How happy is the pilgrim's lot is a hymn by John Wesley, published as no. 51 in John and Charles Wesley's Hymns for those that Seek, and those that Have Redemption, 1747.
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How happy is the pilgrim's lot,
How free from every anxious thought,
From worldly hope and fear!
Confined to neither court nor cell,
His soul disdains on earth to dwell,
He only sojourns here.
His happiness in part is mine,
Already saved from self-design,
From every creature-love!
Bless'd with the scorn of finite good,
My soul is lighten'd of its load,
And seeks the things above.
The things eternal I pursue,
A happiness beyond the view
Of those that basely pant
For things by nature felt and seen;
Their honours, wealth, and pleasures mean,
I neither have, nor want.
I have no sharer of my heart,
To rob my Saviour of a part,
And desecrate the whole:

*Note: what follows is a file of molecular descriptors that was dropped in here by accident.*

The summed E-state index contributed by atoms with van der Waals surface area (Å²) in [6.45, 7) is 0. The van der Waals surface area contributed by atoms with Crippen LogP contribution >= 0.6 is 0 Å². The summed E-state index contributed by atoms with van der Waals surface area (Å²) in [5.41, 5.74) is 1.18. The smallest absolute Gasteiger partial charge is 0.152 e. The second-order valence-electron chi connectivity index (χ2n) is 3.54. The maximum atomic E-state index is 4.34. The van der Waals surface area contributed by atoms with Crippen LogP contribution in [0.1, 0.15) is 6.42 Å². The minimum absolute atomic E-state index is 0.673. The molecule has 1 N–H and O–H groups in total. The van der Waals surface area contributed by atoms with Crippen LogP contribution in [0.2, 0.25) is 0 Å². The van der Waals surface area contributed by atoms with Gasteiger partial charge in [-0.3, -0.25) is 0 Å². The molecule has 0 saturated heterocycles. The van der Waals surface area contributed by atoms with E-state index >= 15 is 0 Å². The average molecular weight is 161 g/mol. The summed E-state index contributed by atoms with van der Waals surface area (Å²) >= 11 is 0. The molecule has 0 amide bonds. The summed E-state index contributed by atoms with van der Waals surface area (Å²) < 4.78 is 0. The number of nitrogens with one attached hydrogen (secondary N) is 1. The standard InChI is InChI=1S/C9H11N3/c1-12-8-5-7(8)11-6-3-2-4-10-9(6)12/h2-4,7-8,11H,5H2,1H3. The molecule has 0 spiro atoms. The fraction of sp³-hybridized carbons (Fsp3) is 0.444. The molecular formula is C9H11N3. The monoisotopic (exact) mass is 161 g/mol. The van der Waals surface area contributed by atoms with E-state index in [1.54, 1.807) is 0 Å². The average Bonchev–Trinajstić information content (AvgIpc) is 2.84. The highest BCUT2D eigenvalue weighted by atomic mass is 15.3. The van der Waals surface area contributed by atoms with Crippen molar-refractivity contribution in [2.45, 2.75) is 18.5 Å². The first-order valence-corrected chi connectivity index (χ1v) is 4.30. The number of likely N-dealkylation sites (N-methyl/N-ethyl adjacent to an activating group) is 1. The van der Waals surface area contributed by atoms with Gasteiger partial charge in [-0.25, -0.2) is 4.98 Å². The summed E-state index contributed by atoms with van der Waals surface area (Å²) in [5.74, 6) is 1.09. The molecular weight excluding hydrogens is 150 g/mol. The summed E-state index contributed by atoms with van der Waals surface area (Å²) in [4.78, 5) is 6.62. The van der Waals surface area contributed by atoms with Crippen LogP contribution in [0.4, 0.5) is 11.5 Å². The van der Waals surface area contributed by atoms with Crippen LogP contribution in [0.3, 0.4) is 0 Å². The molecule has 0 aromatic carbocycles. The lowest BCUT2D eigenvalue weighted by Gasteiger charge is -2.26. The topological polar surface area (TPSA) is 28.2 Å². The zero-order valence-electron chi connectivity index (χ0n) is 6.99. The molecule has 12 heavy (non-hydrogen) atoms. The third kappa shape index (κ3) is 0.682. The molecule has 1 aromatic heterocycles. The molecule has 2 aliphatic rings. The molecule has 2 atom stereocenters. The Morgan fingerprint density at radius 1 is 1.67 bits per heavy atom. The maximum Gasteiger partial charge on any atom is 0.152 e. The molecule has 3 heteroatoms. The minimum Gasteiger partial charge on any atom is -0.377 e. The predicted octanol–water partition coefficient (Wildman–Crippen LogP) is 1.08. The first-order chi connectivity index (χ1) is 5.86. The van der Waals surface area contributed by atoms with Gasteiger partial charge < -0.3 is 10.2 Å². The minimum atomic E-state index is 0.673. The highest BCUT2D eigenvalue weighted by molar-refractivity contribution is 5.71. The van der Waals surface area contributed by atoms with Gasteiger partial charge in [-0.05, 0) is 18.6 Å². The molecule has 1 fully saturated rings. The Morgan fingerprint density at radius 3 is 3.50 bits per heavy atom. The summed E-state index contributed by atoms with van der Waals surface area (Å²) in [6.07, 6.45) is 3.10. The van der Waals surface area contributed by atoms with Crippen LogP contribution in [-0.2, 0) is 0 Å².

Only betroth'd to Christ am I,
And wait his coming from the sky,
To wed my happy soul.
I have no babes to hold me here,
But children more securely dear
For mine I humbly claim:
Better than daughters, or than sons,
Temples divine of living stones
Inscribed with Jesu's name.
No foot of land do I possess,
No cottage in this wilderness;
A poor wayfaring man,
I lodge awhile in tents below,
Or gladly wander to and fro,
Till I my Canaan gain.
Nothing on earth I call my own,
A stranger, to the world unknown,
I all their goods despise;
I trample on their whole delight,
And seek a country out of sight,
A country in the skies.
There is my house and portion fair,
My treasure and my heart is there,
And my abiding home:
For me my elder brethren stay,
And angels beckon me away,
And Jesus bids me come.
I come, thy servant, Lord, replies,
I come to meet thee in the skies,
And claim my heav'nly rest:
Now let the pilgrim's journey end,
Now, O my Saviour, Brother, Friend,
Receive me to thy breast
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